Crostwight, Norfolk (†Norwich) (C.14/15)
The Crostwight Passion Cycle, on the north wall, is shown in its entirety at the left. Extensive as it was originally, all the scenes are in fragments now, and not all of them are clear. As with many Passion Cycles, the order of the scenes is ‘illogical’, and the Crostwight example begins at the bottom left with the Entry into Jerusalem, shown in detail below right. Christ is at the far left,with two disciples behind him, beside the scrollwork border dividing the various scenes. His donkey has been reduced to patches of pigment, but fairly clear at the lower right is a figure, probably female, in the act of spreading a garment before him. More heads and extended hands are visible above as others do the same.
To the right of this scene is a Last Supper, too faint and fragmentary to show here, but beyond that, further right, is a scene which I think is the Washing of Feet (detail, below left). Christ is, I think, the stooping, bearded figure at the left, with the standing disciples lined up to the right. The first of these is probably Peter, his right hand raised in a gesture of protest, but the rest of this scene is very fragmentary.
The story now continues in the upper tier, with the Arrest in Gethsemane (below, right) the first scene on the left. Here Christ’s own figure, at least, is clear, and he stands at the left, hands bound in front of him, while various hands grasp him from behind. Some details of the soldiers arresting him show – a red-clad leg at the left hand edge, a red tunic with a scalloped hem on Christ’s other side. The confused details further right might once have been Peter unsheathing his sword and/or Malchus with his lantern – Peter’s swashbuckling reaction to the Arrest appears frequently in English Passion Cycles (e.g. at Ickleton and Fairstead, in the table below); it must have held considerable appeal for ordinary folk.
Beyond this scene to the right are two more, both very faded now and not shown in detail here. The upper one is probably Christ before Herod or Pilate (there is a hint of a seated figure at the right) and the lower one possibly the Flagellation. To the right of these, and clearer, is the Crowning with Thorns (detail, left). Christ’s head, the hair very long as it is in all the scenes, and his torso are clear, as is part of the figure on the left, reaching up to set the Crown of Thorns in place. Some very small triangular shapes suggest the thorns, and part of another figure is visible at the right.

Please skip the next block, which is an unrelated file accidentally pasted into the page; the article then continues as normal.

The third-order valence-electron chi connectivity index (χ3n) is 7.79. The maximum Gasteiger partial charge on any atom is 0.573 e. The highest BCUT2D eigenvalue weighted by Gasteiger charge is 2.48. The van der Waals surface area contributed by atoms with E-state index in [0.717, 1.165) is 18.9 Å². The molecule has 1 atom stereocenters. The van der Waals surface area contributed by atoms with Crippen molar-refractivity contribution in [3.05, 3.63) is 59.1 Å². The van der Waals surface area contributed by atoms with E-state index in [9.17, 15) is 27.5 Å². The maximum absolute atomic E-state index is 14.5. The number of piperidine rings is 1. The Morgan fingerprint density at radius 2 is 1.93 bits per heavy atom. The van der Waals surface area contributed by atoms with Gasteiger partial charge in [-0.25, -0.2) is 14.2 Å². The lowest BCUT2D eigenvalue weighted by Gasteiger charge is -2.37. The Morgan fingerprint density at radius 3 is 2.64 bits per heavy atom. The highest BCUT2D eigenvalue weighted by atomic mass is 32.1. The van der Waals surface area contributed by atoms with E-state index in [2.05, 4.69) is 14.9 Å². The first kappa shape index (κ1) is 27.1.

The next scene in order is the Crucifixion, placed in the upper tier above the Crowning with Thorns. Christ is placed frontally, in the centre and both Thieves were once also included. Only one remains, on the right, arms hooked over the crossbar and fastened behind – the customary way of presenting the crucified Thieves. The figure in a very dark tunic to the left of the Thief is Stephaton, identifiable by his bucket of vinegar (in dark yellow, in his right hand) and the remains of the spear on which he presented the sponge. Also present on the left is a very obscure and confused figure of Longinus in the act of piercing Christ’s side. Part of his lance, piercing Christ’s side is still visible. To the right of the Crucifixion scene, and thus squeezed into the spandrel above a window, is a further subject, now reduced to patches of paint and faint lines and thus unidentifiable.
There is only one more identifiable scene on the main part of the wall, in the lowest tier. But this remaining scene of the Ascension , placed below the problematic ‘Last Supper’ mentioned above, is the clearest in the entire cycle. The Virgin Mary is centrally placed (she is usually present in Ascensions of this date). Her hair is loose and she gestures upwards in wonder, right hand raised, left hand held palm inwards across her chest There are four other figures visible; the two on the right (the Virgin’s left) seem to be women, suggesting that the painter might have followed the accounts of the Ascension given in some apocryphal stories of the Death and Assumption of the Virgin. The two figures on the other side of the group are probably male; the one next to the Virgin is probably Peter.
A further scene remains, and this is in the splay of the window referred to already. It is also fairly clear, and shows, unusually for a Passion Cycle of this period, the Agony in the Garden. Christ is placed in the foreground, ‘kneeling’ on the side of a slope. Behind him to the left are Peter, James and John, carefully represented, so far as space will allow, in attitudes suggesting sleep. Above this scene is the remains of another, perhaps the Resurrection.
All in all, and despite its fragmentary condition, one of the most interesting Passion Cycles in England, even if it is not comparable for either elegance or coherent arrangement of scenes to those at Little Witchingham and Great Tew. It has not been restored in recent times; earlier restoration, if any, must have been careful and restrained.
There are other paintings in the church at Crostwight, including a very interesting Seven Deadly Sins now on the site.